Location: Appalachian Fruit Research Laboratory
Project Number: 8080-22000-009-00
Start Date: Mar 20, 2012
End Date: Mar 19, 2017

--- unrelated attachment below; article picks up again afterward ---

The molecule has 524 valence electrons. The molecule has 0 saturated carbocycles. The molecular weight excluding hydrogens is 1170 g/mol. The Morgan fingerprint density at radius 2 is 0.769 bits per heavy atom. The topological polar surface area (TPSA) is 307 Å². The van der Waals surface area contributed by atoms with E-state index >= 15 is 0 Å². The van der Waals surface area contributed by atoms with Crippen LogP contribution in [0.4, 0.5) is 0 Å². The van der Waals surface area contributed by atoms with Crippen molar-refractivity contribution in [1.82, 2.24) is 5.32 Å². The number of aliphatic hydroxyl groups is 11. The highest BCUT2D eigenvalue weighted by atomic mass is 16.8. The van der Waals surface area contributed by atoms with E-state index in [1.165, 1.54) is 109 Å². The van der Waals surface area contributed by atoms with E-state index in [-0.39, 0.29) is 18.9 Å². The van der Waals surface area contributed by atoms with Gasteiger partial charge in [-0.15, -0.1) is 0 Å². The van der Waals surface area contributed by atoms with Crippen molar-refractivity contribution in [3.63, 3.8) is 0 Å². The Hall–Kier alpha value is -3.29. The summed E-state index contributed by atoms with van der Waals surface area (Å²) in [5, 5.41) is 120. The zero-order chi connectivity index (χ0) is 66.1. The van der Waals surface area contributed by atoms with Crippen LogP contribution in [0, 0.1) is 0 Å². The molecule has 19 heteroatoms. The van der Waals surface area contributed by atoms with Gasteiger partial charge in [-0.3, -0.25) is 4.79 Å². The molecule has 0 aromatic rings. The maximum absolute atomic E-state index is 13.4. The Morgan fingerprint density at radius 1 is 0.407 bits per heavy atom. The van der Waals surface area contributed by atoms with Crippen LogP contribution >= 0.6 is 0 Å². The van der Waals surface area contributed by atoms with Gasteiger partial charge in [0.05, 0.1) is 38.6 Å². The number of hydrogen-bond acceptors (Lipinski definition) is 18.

Research is focused on reducing the need of using postharvest fungicides in fruit production. It includes developing postharvest biological control of brown rot latent infections of stone fruits, basic studies on biocontrol systems, explaining the cytological basis for the resistance of Malus sieversii (‘Kazak’) apples to blue mold, and using LED lights to reduce gray mold and anthracnose of strawberries in high tunnel cultures. The seasonality of fruit availability allows the project to address the different objectives. Biocontrol studies on stone fruits will be conducted in early summer, resistance research on Kazak apples in the fall, and biocontrol studies on strawberry during the winter. Biocontrol of latent infections will include scale-up tests under simulated commercial conditions and research explaining the mechanism of biocontrol. Resistance studies of ‘Kazak’ apples will focus on characterizing the biochemistry of wound responses. Strawberry research will involve determining the effect of different UV-LED wavelengths on survival of B. cinerea and Colletotrichum spp., and epiphytic microflora, its effect on plants, and the use of selected LED in combination with antagonists to reduce gray mold and anthracnose. Basic research on yeast-based biocontrol systems will determine the effect of reactive oxygen species (ROS) on the efficacy of yeast antagonists and the ability of yeast ROS to induce defense systems in apple. This research will give growers alternative biological tools to combat fruit diseases, improve the efficacy of biocontrol systems, and in the case of the Kazak work, provide new information for the basis of postharvest disease resistance in apple germplasm that can be used in breeding programs.